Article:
SAAB and Blekinge Institute of Technology (BTH) has been working on a joint research project regarding radio communication between fighter jets for a number of years. We now offer an opportunity to do a master thesis related to the research project.
In some situations, there will be a high rate of bit error when sending digital information over a radio channel. One way of reducing the bit error rate is to increase the transmission power at the sender (i.e., sending with a stronger signal). However, it may not be possible or desirable to increase the transmission power so that the bit error rate stays on acceptable level. Another way of reducing the effective bit error rate is to use forward error correction codes (FEC codes). One FEC code is the well-known Reed-Soloman error correction code. The basic idea with FEC codes is to introduce extra bits/bytes (error correction bits/bytes) so that the original message can be recovered even if some bits were received incorrectly due to bit errors during the transmission. In the NASA Voyager program, transmission between the space craft and Earth used Reed-Solomon coding with 223 bytes of data packaged together with 32 bytes of error correction into a block of 255 bytes. Due to the error correction code, the original message (consisting of 223 bytes) could be recovered as long as at most 16 bytes had errors during the transmission. In this case the effective transmission rate is reduced with a factor 223/255, i.e., we only transmit 223 bytes of user information for every block consisting of 255 bytes. The rest (32 bytes) is used for error correction.
Sending long blocks with 255 bytes is not a good solution in fast real-time communication. There are several reasons for this, e.g., coding and decoding becomes computationally challenging for large blocks and no part of the message can be interpreted until all of the 255 bytes have been received and decoded. Luckily, Reed-Solomon and other FEC codes can also be used for shorter blocks than 255 bytes. However, in these cases the reduction of the effective transmission rate often becomes larger. This means that when selecting a suitable FEC code there are at least three different parameters that are potentially conflicting: (i) the number of transmission errors that can be corrected, (ii) the reduction of the effective transmission rate, and (iii) the time and computational resources needed to code and decode the messages.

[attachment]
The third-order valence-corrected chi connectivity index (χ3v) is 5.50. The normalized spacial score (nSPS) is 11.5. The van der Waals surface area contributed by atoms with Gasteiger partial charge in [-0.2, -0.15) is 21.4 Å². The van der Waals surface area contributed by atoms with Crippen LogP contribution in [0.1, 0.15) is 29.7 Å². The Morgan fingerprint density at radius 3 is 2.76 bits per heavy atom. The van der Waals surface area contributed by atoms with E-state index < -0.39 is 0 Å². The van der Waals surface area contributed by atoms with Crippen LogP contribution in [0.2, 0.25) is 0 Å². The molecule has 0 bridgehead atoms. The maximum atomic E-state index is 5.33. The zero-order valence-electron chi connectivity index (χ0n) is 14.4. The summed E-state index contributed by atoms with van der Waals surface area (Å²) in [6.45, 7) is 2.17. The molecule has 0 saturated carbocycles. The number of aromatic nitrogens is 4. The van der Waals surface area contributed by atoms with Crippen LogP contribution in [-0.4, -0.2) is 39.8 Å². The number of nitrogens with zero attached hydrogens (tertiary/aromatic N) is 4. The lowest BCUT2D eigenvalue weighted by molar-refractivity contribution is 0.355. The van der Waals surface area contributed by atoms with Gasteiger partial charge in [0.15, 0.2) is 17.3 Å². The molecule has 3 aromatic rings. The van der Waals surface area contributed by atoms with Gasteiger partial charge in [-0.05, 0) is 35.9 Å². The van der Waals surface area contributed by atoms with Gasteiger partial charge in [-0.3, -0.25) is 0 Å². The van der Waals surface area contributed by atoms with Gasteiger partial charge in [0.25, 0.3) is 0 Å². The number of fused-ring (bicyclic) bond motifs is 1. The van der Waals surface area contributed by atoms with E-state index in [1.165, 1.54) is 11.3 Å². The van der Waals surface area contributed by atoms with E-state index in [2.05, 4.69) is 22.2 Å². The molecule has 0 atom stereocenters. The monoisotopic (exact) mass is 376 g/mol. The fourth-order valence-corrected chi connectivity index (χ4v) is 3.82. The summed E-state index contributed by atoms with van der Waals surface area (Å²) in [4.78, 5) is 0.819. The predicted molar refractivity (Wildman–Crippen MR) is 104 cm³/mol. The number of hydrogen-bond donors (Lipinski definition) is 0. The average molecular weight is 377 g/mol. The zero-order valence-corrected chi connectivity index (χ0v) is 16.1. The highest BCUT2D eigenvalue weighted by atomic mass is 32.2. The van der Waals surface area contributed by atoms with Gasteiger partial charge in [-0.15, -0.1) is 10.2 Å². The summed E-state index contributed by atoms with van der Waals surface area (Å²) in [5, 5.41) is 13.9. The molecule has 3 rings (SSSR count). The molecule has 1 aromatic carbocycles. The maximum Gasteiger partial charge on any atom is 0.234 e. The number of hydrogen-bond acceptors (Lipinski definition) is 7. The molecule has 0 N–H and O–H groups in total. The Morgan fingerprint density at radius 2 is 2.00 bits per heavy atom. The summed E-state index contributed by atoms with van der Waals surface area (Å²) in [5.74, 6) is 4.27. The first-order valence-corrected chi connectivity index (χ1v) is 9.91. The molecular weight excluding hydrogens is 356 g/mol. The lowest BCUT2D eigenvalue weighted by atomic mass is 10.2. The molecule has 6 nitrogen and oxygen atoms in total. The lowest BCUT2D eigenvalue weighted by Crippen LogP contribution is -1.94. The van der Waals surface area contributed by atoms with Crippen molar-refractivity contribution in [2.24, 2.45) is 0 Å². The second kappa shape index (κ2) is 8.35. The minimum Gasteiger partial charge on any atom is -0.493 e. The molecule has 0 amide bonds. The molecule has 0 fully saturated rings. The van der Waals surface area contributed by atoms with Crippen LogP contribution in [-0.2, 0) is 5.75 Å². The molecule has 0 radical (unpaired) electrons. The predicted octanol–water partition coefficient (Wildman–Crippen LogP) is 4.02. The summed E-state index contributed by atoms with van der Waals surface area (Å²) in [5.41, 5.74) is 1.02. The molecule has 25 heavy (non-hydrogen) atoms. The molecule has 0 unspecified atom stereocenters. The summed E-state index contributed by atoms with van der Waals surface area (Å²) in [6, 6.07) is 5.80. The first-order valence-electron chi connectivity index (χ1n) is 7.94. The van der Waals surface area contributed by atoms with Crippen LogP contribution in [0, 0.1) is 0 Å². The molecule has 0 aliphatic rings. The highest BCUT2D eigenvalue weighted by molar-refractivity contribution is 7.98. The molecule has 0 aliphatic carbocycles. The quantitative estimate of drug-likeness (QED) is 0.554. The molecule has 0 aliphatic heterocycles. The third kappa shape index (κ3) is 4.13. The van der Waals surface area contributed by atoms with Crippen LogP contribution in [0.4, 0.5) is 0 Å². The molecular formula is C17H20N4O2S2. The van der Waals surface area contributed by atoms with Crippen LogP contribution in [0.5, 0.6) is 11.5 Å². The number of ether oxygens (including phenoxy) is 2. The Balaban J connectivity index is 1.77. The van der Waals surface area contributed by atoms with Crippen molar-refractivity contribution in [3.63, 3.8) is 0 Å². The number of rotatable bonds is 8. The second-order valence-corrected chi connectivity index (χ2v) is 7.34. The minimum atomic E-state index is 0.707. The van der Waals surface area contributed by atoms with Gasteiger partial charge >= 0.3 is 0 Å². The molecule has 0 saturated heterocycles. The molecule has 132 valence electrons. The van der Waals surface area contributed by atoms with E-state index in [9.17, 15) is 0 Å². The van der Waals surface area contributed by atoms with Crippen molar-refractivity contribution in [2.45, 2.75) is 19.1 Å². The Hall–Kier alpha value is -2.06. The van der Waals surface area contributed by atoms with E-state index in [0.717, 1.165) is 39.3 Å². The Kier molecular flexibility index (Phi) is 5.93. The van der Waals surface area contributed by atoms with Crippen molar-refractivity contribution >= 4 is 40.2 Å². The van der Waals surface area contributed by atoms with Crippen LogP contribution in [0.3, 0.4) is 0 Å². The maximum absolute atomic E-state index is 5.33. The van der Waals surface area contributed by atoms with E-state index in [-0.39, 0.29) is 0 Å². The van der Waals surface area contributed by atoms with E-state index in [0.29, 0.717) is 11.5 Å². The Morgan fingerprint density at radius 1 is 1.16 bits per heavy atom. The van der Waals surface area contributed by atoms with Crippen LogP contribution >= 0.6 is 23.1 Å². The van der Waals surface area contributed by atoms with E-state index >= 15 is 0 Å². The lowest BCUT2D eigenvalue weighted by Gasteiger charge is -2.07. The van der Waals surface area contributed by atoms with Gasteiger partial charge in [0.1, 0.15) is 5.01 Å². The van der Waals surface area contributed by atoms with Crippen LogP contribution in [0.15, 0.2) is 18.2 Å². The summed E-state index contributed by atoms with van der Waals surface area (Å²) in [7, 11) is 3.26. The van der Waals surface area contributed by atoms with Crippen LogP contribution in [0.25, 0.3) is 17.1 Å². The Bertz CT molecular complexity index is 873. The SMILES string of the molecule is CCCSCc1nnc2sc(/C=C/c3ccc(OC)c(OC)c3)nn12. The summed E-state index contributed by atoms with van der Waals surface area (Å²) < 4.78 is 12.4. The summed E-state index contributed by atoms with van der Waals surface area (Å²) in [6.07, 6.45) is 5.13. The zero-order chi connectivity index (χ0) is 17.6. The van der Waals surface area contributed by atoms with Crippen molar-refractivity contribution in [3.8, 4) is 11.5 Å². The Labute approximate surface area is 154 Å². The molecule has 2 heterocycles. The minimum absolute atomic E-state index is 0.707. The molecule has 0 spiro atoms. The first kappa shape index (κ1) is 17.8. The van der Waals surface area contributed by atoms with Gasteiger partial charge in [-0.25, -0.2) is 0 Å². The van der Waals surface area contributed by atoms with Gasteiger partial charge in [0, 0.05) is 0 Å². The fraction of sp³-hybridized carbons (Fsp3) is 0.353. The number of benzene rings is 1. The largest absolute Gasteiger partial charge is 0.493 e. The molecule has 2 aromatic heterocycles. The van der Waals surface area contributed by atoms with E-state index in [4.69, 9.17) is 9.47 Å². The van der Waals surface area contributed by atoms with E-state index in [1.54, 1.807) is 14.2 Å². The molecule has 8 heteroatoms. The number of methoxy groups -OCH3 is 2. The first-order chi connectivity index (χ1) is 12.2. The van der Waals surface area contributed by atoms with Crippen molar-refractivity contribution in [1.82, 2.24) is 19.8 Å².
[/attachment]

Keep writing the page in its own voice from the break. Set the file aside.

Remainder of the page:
In this master thesis project different FEC codes should be evaluated based on their ability to correct transmission errors, the reduction of the effective transmission rate and the time and computational resources needed to code and decode the messages. The thesis project should suggest FEC codes suitable for real-time radio communication between fighter jets.
Who are we looking for
We are looking for 1-2 students on a master (or civilingenjör) program. This position requires that you pass a security vetting based on the current regulations around/of security protection. While, a possible future employment at SAAB will require security clearance, additional obligations on citizenship may apply.
In order to do this thesis project, we believe that you need to have knowledge, or have an interest to acquire knowledge, in the following areas:
- Coding in general and FEC codes in particular
- Basics of radio communication
SAAB will potentially be interested in employing a successful candidate as an industrial PhD student as a continuation of the master thesis project.